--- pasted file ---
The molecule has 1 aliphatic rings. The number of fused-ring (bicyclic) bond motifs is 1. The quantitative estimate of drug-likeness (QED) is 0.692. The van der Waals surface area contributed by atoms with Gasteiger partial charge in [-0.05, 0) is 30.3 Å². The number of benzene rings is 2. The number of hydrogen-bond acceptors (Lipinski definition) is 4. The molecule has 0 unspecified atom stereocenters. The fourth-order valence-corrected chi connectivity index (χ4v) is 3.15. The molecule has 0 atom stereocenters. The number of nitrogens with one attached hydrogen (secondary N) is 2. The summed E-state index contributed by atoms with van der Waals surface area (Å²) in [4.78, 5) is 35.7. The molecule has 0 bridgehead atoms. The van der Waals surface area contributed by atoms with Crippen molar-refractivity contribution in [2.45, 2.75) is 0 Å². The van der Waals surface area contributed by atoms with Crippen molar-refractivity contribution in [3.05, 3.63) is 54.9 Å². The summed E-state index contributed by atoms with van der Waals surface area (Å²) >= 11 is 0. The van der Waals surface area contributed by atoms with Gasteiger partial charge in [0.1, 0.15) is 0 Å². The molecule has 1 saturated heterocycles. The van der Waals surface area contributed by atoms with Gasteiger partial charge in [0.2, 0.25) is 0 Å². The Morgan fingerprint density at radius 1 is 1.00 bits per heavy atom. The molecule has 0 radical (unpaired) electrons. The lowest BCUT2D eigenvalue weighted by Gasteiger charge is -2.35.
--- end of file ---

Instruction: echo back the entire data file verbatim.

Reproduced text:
The molecule has 1 aliphatic rings. The number of fused-ring (bicyclic) bond motifs is 1. The quantitative estimate of drug-likeness (QED) is 0.692. The van der Waals surface area contributed by atoms with Gasteiger partial charge in [-0.05, 0) is 30.3 Å². The number of benzene rings is 2. The number of hydrogen-bond acceptors (Lipinski definition) is 4. The molecule has 0 unspecified atom stereocenters. The fourth-order valence-corrected chi connectivity index (χ4v) is 3.15. The molecule has 0 atom stereocenters. The number of nitrogens with one attached hydrogen (secondary N) is 2. The summed E-state index contributed by atoms with van der Waals surface area (Å²) in [4.78, 5) is 35.7. The molecule has 0 bridgehead atoms. The van der Waals surface area contributed by atoms with Crippen molar-refractivity contribution in [2.45, 2.75) is 0 Å². The van der Waals surface area contributed by atoms with Crippen molar-refractivity contribution in [3.05, 3.63) is 54.9 Å². The summed E-state index contributed by atoms with van der Waals surface area (Å²) >= 11 is 0. The van der Waals surface area contributed by atoms with Gasteiger partial charge in [0.1, 0.15) is 0 Å². The molecule has 1 saturated heterocycles. The van der Waals surface area contributed by atoms with Gasteiger partial charge in [0.2, 0.25) is 0 Å². The Morgan fingerprint density at radius 1 is 1.00 bits per heavy atom. The molecule has 0 radical (unpaired) electrons. The lowest BCUT2D eigenvalue weighted by Gasteiger charge is -2.35.